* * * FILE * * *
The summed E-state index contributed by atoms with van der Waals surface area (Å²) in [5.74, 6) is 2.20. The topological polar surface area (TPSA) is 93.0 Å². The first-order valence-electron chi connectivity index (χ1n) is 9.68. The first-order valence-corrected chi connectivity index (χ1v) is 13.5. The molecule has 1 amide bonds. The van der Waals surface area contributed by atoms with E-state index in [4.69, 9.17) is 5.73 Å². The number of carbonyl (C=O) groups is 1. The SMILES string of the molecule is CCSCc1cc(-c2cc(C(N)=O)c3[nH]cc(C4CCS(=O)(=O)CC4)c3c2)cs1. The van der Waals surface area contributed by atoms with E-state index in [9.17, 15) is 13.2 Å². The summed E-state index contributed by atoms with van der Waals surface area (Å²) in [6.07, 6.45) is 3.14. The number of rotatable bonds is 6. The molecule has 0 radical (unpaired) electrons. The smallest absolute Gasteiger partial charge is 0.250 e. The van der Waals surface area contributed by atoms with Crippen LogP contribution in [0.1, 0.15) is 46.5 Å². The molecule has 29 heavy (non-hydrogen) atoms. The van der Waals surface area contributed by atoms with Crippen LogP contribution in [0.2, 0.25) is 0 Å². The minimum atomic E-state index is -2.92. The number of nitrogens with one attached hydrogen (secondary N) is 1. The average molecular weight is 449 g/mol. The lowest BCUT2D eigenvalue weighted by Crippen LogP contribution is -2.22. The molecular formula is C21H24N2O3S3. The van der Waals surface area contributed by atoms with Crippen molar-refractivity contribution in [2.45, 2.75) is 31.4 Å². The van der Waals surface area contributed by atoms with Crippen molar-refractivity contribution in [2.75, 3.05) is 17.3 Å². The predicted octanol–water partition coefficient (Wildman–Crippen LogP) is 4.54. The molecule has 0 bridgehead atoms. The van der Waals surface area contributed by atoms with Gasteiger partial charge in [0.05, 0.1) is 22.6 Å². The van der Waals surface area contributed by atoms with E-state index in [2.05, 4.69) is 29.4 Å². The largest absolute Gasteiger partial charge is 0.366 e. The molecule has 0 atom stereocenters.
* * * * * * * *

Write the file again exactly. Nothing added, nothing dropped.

The summed E-state index contributed by atoms with van der Waals surface area (Å²) in [5.74, 6) is 2.20. The topological polar surface area (TPSA) is 93.0 Å². The first-order valence-electron chi connectivity index (χ1n) is 9.68. The first-order valence-corrected chi connectivity index (χ1v) is 13.5. The molecule has 1 amide bonds. The van der Waals surface area contributed by atoms with E-state index in [4.69, 9.17) is 5.73 Å². The number of carbonyl (C=O) groups is 1. The SMILES string of the molecule is CCSCc1cc(-c2cc(C(N)=O)c3[nH]cc(C4CCS(=O)(=O)CC4)c3c2)cs1. The van der Waals surface area contributed by atoms with E-state index in [9.17, 15) is 13.2 Å². The summed E-state index contributed by atoms with van der Waals surface area (Å²) in [6.07, 6.45) is 3.14. The number of rotatable bonds is 6. The molecule has 0 radical (unpaired) electrons. The smallest absolute Gasteiger partial charge is 0.250 e. The van der Waals surface area contributed by atoms with Crippen LogP contribution in [0.1, 0.15) is 46.5 Å². The molecule has 29 heavy (non-hydrogen) atoms. The van der Waals surface area contributed by atoms with Crippen LogP contribution in [0.2, 0.25) is 0 Å². The minimum atomic E-state index is -2.92. The number of nitrogens with one attached hydrogen (secondary N) is 1. The average molecular weight is 449 g/mol. The lowest BCUT2D eigenvalue weighted by Crippen LogP contribution is -2.22. The molecular formula is C21H24N2O3S3. The van der Waals surface area contributed by atoms with Crippen molar-refractivity contribution in [2.45, 2.75) is 31.4 Å². The van der Waals surface area contributed by atoms with Crippen molar-refractivity contribution in [2.75, 3.05) is 17.3 Å². The predicted octanol–water partition coefficient (Wildman–Crippen LogP) is 4.54. The molecule has 0 bridgehead atoms. The van der Waals surface area contributed by atoms with Gasteiger partial charge in [0.05, 0.1) is 22.6 Å². The van der Waals surface area contributed by atoms with E-state index in [2.05, 4.69) is 29.4 Å². The largest absolute Gasteiger partial charge is 0.366 e. The molecule has 0 atom stereocenters.